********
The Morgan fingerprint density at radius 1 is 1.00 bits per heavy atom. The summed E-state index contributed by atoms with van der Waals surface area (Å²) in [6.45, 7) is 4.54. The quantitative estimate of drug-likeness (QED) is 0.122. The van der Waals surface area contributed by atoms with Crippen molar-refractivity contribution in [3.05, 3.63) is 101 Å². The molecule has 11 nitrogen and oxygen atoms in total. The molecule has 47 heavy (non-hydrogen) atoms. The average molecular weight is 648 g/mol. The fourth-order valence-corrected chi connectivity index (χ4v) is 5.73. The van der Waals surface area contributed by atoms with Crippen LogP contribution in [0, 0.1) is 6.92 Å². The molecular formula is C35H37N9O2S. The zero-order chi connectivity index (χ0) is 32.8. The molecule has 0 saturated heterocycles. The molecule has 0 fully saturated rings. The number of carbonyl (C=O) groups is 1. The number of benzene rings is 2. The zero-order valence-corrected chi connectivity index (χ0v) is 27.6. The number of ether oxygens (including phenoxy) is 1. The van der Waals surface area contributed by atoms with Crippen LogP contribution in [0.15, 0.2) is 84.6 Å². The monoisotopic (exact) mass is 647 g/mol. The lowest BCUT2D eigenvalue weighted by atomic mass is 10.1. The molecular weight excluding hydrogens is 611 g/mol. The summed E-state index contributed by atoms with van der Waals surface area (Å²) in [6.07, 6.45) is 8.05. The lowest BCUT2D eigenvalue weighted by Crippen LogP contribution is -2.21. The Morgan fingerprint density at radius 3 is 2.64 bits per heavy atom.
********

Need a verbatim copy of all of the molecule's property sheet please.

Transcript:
The Morgan fingerprint density at radius 1 is 1.00 bits per heavy atom. The summed E-state index contributed by atoms with van der Waals surface area (Å²) in [6.45, 7) is 4.54. The quantitative estimate of drug-likeness (QED) is 0.122. The van der Waals surface area contributed by atoms with Crippen molar-refractivity contribution in [3.05, 3.63) is 101 Å². The molecule has 11 nitrogen and oxygen atoms in total. The molecule has 47 heavy (non-hydrogen) atoms. The average molecular weight is 648 g/mol. The fourth-order valence-corrected chi connectivity index (χ4v) is 5.73. The van der Waals surface area contributed by atoms with Crippen LogP contribution in [0, 0.1) is 6.92 Å². The molecular formula is C35H37N9O2S. The zero-order chi connectivity index (χ0) is 32.8. The molecule has 0 saturated heterocycles. The molecule has 0 fully saturated rings. The number of carbonyl (C=O) groups is 1. The number of benzene rings is 2. The zero-order valence-corrected chi connectivity index (χ0v) is 27.6. The number of ether oxygens (including phenoxy) is 1. The van der Waals surface area contributed by atoms with Crippen LogP contribution in [0.15, 0.2) is 84.6 Å². The monoisotopic (exact) mass is 647 g/mol. The lowest BCUT2D eigenvalue weighted by atomic mass is 10.1. The molecular weight excluding hydrogens is 611 g/mol. The summed E-state index contributed by atoms with van der Waals surface area (Å²) in [6.07, 6.45) is 8.05. The lowest BCUT2D eigenvalue weighted by Crippen LogP contribution is -2.21. The Morgan fingerprint density at radius 3 is 2.64 bits per heavy atom.